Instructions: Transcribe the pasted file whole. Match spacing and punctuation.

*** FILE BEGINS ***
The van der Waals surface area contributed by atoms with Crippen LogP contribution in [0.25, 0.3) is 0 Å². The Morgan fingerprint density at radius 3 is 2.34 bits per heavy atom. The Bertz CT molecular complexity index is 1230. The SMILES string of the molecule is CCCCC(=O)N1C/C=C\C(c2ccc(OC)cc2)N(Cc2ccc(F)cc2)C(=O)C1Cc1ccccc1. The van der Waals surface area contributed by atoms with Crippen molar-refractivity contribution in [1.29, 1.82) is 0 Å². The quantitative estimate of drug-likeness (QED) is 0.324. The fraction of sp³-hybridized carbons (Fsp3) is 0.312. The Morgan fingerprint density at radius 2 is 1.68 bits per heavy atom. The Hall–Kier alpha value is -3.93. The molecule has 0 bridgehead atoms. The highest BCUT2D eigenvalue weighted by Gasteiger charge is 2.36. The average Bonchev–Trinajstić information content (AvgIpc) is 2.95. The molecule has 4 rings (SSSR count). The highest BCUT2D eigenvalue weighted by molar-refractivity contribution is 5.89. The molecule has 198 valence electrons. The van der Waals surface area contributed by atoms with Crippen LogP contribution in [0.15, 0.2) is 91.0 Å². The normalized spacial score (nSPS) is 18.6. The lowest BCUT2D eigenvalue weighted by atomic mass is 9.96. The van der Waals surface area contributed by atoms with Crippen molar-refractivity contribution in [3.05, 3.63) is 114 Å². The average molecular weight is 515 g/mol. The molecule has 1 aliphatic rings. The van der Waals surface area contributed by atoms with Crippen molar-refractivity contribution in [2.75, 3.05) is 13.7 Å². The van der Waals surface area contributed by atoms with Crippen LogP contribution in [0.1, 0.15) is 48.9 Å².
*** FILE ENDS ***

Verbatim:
The van der Waals surface area contributed by atoms with Crippen LogP contribution in [0.25, 0.3) is 0 Å². The Morgan fingerprint density at radius 3 is 2.34 bits per heavy atom. The Bertz CT molecular complexity index is 1230. The SMILES string of the molecule is CCCCC(=O)N1C/C=C\C(c2ccc(OC)cc2)N(Cc2ccc(F)cc2)C(=O)C1Cc1ccccc1. The van der Waals surface area contributed by atoms with Crippen molar-refractivity contribution in [1.29, 1.82) is 0 Å². The quantitative estimate of drug-likeness (QED) is 0.324. The fraction of sp³-hybridized carbons (Fsp3) is 0.312. The Morgan fingerprint density at radius 2 is 1.68 bits per heavy atom. The Hall–Kier alpha value is -3.93. The molecule has 0 bridgehead atoms. The highest BCUT2D eigenvalue weighted by Gasteiger charge is 2.36. The average Bonchev–Trinajstić information content (AvgIpc) is 2.95. The molecule has 4 rings (SSSR count). The highest BCUT2D eigenvalue weighted by molar-refractivity contribution is 5.89. The molecule has 198 valence electrons. The van der Waals surface area contributed by atoms with Crippen LogP contribution in [0.15, 0.2) is 91.0 Å². The normalized spacial score (nSPS) is 18.6. The lowest BCUT2D eigenvalue weighted by atomic mass is 9.96. The van der Waals surface area contributed by atoms with Crippen molar-refractivity contribution in [3.05, 3.63) is 114 Å². The average molecular weight is 515 g/mol. The molecule has 1 aliphatic rings. The van der Waals surface area contributed by atoms with Crippen molar-refractivity contribution in [2.75, 3.05) is 13.7 Å². The van der Waals surface area contributed by atoms with Crippen LogP contribution in [0.1, 0.15) is 48.9 Å².